The control of the orbital angular momentum (OAM) of ultrashort laser pulses with highly compact, low-dispersion and flexible devices opens new prospects for momentum-sensitive applications in plasmonics, materials processing, biochemistry, microscopy or optical data transfer. We report on the generation of few-cycle vortex pulses of variable topological charge from a Ti:sapphire laser oscillator with novel types of thermally tunable reflective, spiral-phase micro-electro-mechanical systems (MEMS). The spatial and temporal properties of the pulses were characterized by a reconfigurable, nondiffracting Shack-Hartmann wavefront autocorrelator. The intensity propagation can be described by a Laguerre-Gaussian beam with slight distortions caused by the line of maximum phase step. The different topological charges were indicated by quantitatively comparing the lengths of measured transversal Poynting-vector components to corresponding numerical simulations.
The temporal self-reconstruction of pulsed Bessel-like needle beams was studied. Arrays of nondiffracting sub-7-fs
needle beams were shaped from Ti:sapphire oscillator pulses by programming multiple axicons in a phase-only spatial
light modulator. Defined distortions in the time domain were induced by local spectral filtering. By differently shading
parts of selected sub-beams, the self-reconstruction was analyzed under variable conditions. Pulse duration maps were measured with two-dimensional second order autocorrelation based on the Shack-Hartmann sensor principle of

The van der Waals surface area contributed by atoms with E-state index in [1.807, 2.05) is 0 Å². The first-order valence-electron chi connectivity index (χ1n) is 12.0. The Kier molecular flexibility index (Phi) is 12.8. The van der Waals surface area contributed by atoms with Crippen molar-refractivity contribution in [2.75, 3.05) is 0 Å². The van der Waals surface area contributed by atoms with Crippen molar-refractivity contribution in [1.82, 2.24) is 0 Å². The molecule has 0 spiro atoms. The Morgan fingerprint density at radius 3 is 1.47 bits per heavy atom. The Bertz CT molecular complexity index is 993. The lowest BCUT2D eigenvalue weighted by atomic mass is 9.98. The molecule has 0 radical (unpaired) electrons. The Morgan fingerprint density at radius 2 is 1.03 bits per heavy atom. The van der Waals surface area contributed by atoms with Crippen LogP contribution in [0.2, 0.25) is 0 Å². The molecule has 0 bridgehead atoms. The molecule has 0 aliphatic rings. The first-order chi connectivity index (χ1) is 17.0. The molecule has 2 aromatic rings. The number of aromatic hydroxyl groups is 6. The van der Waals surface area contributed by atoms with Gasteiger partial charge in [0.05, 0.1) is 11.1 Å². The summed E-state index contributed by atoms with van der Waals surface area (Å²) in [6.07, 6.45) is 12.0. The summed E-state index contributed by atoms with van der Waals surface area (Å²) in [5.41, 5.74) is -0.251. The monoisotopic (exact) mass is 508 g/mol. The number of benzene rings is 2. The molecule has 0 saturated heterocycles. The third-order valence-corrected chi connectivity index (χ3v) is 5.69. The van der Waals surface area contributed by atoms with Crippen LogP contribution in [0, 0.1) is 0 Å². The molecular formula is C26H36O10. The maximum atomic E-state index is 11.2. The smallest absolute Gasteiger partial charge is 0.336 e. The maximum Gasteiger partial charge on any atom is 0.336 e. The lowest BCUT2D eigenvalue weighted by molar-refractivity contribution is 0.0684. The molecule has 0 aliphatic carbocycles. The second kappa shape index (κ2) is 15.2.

wavefront division. Completely distorted pulses were found to have a pulse duration of > 13 fs whereas partially
distorted sub-beams returned to pulse durations close to the initial ones. Specific applications are proposed.
For a growing number of applications in nonlinear spectroscopy, micro- and nano-machining, optical data processing, metrology or medicine, an adaptive shaping of ultrashort pulsed, ultrabroadband laser beams into propagation-invariant linear focal zones (light blades) is required. One example is the femtosecond laser high-speed large area nanostructuring with moving substrates and cylindrical optics we reported about recently. Classical microoptical systems, however, distort the temporal pulse structure of few cycle pulses by diffraction and dispersion. The temporal pulse transfer can be improved with innovative types of reflective MEMS axicons based on two integrated rectangular mirrors, tilted by a piezoelectric bending actuator. In contrast to pixelated liquid-crystal-on-silicon (LCoS) based devices, cutoff frequencies in multi-kilohertz range, a purely reflective setup and continuous profiles with larger phase shift are realized which enable for shaping extended propagation-invariant zones at a faster and more robust operation. Additionally, a fixed phase offset can be part of the structure. Here, the performance of a prototype of linear mechanically tunable MEMS axicon is demonstrated by generating a pseudo-nondiffracting line focus of variable diameter and depth extension from a femtosecond laser pulse. The temporal transfer of 6-fs pulses of a Ti:sapphire laser oscillator is characterized with spectral phase interferometry for direct electric-field reconstruction (SPIDER) and spatially resolved nonlinear autocorrelation. Spatial and temporal self-reconstruction properties were studied. The application of the flexible focus to the excitation of plasmon-polaritons and the self-organized formation of coherently linked deep sub-wavelength laser-induced periodic surface structures (LIPSS) in semiconductors and dielectrics is reported.